October 29, 2008 – The strategists plotting war hero John McCain’s electoral route to the White House have always been confident that they could count on the likes of Kevin E. Creed.
Creed, a Litchfield lawyer and former Connecticut state trooper, spent 17 years as an Army helicopter pilot before retiring from the military in 1996. After Sept. 11, 2001, Creed was one of 33 retired Army aviators who agreed to be recalled to meet the Pentagon’s need for specialized officers during a national emergency.
At the age of 51, Creed left his prosperous Connecticut law practice, lost 40 pounds, dug his old logbooks and flight suits out of his attic and returned to duty as an Army major, traveling between Afghanistan, Iraq and Kuwait as the Army’s theater aviation maintenance officer. In April 2003, Creed was shot down south of Baghdad and spent the night camping in the desert until he and his crew were rescued.
He retains one particularly strong memory from his service in Iraq.
“On the day that President Bush flew onto that aircraft carrier and declared ‘Mission Accomplished,’ [May 1, 2003],” Creed said, “I was in a command bunker outside Baghdad with dust flying all over the place from the explosions blasting over our heads. When we heard that Bush had said ‘Mission Accomplished,’ all the soldiers in the bunker laughed. This was the beginning of my asking, ‘Hey, what’s happening here? Something isn’t right.'”
Today, even though he once voted for Ronald Reagan and George H.W. Bush, Creed is co-chairman of Connecticut Veterans for Obama, an affiliate of Barack Obama’s campaign that is dispatching volunteers to swing states and manning phone banks for Obama.
The efforts of Creed’s group are closely coordinated with Obama’s headquarters in Chicago during weekly conference calls.
“There’s going to be a big surprise on Nov. 4,” Creed said. “John McCain is not going to get the majority of the veterans’ vote, not in Connecticut and not nationwide.”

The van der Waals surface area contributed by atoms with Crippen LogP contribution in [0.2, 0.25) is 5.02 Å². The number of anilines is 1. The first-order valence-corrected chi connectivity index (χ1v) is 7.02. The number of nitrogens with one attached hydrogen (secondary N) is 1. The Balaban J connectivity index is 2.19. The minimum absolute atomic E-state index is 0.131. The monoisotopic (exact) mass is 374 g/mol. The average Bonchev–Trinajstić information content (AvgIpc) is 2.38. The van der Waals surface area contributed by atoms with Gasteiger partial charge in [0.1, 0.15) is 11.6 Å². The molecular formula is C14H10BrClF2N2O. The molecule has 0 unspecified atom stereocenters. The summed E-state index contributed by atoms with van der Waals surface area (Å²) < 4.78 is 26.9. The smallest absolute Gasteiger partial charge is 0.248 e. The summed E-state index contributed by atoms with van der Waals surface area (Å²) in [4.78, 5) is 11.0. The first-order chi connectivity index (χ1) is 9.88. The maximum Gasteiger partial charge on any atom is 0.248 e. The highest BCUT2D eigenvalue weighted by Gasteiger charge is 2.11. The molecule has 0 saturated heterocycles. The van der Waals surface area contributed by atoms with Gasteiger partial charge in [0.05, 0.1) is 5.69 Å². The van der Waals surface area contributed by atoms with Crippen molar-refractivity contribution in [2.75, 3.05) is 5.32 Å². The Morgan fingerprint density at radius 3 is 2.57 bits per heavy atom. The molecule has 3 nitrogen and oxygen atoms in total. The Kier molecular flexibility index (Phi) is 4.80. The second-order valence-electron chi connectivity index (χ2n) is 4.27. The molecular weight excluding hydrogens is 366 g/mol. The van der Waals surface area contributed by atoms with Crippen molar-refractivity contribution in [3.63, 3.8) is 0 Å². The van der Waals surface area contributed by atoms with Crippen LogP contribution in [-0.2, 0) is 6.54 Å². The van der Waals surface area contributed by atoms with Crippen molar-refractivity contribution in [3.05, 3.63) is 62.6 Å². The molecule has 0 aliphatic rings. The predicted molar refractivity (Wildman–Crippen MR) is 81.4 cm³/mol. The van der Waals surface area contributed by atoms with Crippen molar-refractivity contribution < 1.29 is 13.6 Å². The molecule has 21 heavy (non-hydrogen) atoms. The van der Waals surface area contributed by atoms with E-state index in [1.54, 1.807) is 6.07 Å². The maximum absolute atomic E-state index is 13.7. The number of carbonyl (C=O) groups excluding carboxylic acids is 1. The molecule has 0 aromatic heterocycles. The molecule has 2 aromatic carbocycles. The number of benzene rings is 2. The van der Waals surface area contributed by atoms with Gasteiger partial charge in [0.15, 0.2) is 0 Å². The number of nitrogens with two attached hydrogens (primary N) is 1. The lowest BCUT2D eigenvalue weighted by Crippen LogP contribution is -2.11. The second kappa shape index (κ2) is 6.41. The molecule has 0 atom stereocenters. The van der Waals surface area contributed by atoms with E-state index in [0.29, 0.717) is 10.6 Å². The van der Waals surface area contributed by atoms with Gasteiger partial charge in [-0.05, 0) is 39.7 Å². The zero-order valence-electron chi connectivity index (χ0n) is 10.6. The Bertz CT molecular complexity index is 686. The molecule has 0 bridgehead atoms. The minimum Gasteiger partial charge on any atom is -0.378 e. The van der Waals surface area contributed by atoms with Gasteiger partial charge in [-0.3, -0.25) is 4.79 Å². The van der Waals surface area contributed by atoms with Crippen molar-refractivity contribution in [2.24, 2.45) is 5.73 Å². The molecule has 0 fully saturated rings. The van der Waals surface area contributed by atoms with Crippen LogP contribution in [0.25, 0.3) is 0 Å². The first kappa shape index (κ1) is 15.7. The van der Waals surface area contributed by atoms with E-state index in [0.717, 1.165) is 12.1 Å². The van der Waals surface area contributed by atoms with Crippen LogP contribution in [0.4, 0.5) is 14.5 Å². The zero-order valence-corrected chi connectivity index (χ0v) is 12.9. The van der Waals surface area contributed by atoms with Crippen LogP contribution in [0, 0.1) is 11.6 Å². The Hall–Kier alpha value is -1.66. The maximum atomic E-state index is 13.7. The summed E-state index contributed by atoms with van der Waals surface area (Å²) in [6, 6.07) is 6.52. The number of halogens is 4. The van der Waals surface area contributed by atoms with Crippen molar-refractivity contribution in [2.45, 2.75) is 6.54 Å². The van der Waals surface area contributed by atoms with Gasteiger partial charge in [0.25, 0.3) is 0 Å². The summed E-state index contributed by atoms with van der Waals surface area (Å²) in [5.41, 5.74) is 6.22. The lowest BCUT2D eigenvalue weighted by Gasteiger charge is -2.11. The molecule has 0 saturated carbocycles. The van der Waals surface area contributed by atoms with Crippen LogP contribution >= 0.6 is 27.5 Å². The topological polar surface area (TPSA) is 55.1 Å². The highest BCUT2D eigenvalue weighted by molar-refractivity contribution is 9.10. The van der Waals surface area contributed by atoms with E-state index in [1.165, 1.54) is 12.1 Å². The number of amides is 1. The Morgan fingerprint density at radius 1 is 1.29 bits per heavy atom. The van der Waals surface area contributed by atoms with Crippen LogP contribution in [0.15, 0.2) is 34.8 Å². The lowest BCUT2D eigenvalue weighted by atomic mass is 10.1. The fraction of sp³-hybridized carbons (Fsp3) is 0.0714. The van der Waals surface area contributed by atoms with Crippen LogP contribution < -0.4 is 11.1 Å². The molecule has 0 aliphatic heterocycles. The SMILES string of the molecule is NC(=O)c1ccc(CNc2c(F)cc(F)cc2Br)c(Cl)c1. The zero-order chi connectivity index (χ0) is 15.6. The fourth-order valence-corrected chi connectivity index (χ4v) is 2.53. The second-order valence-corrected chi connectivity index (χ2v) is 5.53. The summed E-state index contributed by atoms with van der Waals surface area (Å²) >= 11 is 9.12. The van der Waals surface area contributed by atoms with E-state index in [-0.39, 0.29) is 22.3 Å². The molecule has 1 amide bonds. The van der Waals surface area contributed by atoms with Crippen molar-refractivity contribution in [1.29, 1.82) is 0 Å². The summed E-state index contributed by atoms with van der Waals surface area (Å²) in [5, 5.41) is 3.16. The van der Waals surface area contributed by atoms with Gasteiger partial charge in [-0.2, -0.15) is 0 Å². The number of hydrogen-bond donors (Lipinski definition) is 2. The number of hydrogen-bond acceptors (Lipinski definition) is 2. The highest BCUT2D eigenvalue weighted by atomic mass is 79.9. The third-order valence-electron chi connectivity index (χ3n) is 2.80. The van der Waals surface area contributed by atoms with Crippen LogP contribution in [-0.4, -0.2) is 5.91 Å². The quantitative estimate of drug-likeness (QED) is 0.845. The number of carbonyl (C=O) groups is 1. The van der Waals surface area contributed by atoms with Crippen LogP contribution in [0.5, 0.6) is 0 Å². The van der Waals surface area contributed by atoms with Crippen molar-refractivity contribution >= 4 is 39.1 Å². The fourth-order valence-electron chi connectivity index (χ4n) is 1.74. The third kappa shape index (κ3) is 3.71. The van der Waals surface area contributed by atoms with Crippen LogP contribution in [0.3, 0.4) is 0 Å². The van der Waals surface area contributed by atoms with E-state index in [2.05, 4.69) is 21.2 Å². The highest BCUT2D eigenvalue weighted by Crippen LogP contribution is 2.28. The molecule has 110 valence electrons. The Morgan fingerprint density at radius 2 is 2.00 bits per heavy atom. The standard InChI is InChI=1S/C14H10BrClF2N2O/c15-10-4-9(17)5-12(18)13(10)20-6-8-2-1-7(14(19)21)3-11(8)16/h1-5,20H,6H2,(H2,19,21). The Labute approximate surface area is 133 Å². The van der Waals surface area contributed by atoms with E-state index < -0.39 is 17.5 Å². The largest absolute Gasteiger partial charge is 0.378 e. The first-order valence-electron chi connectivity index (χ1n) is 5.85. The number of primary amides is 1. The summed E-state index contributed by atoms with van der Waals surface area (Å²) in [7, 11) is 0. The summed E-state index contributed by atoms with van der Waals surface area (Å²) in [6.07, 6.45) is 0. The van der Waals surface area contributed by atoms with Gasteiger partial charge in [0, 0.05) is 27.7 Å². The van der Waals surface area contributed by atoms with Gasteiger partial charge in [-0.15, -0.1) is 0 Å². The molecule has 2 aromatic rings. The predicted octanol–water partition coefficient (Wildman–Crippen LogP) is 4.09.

Creed’s counterpart is Richard O. Jones of Madison, a former Marine captain who is the veterans’ coordinator for the McCain-Palin campaign in Connecticut. Jones leads an enthusiastic group of veterans, but he concedes that the McCain campaign forces in Connecticut have had difficulty getting organized.
“Our activities so far have basically been writing letters to the editor and talking with our friends and neighbors,” Jones said. “There’s been no coordination from the national McCain organization because they’ve shifted all of their efforts to the swing states.”
The Republican Party has long relied on active-duty soldiers and veterans as a key voting bloc, and McCain’s celebrity as a Vietnam-era prisoner led to an early assumption that he would sweep the military vote.
Absentee military ballots proved pivotal for Republican George W. Bush in the controversial 2000 presidential vote in Florida. In the 2004 election, a CNN national exit poll showed that, among veterans, Bush polled 57 percent against Democrat John Kerry’s 41 percent.
This year, August polls by both Gallup and the Washington Post-ABC survey showed McCain well ahead of Obama – by as much as 56 percent to 34 percent – among military voters.